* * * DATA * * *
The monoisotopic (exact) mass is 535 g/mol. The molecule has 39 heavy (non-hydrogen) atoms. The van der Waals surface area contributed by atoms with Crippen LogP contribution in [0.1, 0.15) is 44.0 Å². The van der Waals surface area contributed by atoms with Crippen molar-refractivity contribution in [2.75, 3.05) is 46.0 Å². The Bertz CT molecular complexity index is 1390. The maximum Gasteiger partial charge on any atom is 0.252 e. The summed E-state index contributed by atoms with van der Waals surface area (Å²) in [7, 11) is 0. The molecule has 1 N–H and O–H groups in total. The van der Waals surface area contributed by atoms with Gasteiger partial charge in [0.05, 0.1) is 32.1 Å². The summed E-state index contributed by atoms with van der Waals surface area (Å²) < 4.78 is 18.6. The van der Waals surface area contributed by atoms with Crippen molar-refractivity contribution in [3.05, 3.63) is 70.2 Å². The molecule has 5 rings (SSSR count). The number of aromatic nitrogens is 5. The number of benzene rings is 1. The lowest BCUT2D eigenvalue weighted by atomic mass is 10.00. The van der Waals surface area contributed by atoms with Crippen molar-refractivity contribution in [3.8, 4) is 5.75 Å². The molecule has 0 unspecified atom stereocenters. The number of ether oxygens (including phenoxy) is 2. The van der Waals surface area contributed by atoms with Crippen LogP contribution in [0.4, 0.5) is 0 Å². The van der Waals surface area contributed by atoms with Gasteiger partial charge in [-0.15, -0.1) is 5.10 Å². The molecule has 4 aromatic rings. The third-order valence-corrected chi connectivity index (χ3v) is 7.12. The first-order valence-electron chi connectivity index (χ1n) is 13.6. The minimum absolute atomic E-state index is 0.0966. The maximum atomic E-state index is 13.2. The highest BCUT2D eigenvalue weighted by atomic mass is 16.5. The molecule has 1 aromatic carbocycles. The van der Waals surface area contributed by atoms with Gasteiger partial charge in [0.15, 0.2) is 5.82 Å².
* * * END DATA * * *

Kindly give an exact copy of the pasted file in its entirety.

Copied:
The monoisotopic (exact) mass is 535 g/mol. The molecule has 39 heavy (non-hydrogen) atoms. The van der Waals surface area contributed by atoms with Crippen LogP contribution in [0.1, 0.15) is 44.0 Å². The van der Waals surface area contributed by atoms with Crippen molar-refractivity contribution in [2.75, 3.05) is 46.0 Å². The Bertz CT molecular complexity index is 1390. The maximum Gasteiger partial charge on any atom is 0.252 e. The summed E-state index contributed by atoms with van der Waals surface area (Å²) in [7, 11) is 0. The molecule has 1 N–H and O–H groups in total. The van der Waals surface area contributed by atoms with Gasteiger partial charge in [0.05, 0.1) is 32.1 Å². The summed E-state index contributed by atoms with van der Waals surface area (Å²) < 4.78 is 18.6. The van der Waals surface area contributed by atoms with Crippen molar-refractivity contribution in [3.05, 3.63) is 70.2 Å². The molecule has 5 rings (SSSR count). The number of aromatic nitrogens is 5. The number of benzene rings is 1. The lowest BCUT2D eigenvalue weighted by atomic mass is 10.00. The van der Waals surface area contributed by atoms with Crippen molar-refractivity contribution in [3.8, 4) is 5.75 Å². The molecule has 0 unspecified atom stereocenters. The number of ether oxygens (including phenoxy) is 2. The van der Waals surface area contributed by atoms with Crippen LogP contribution in [0.4, 0.5) is 0 Å². The van der Waals surface area contributed by atoms with Gasteiger partial charge in [-0.15, -0.1) is 5.10 Å². The molecule has 4 aromatic rings. The third-order valence-corrected chi connectivity index (χ3v) is 7.12. The first-order valence-electron chi connectivity index (χ1n) is 13.6. The minimum absolute atomic E-state index is 0.0966. The maximum atomic E-state index is 13.2. The highest BCUT2D eigenvalue weighted by atomic mass is 16.5. The molecule has 1 aromatic carbocycles. The van der Waals surface area contributed by atoms with Gasteiger partial charge in [0.15, 0.2) is 5.82 Å².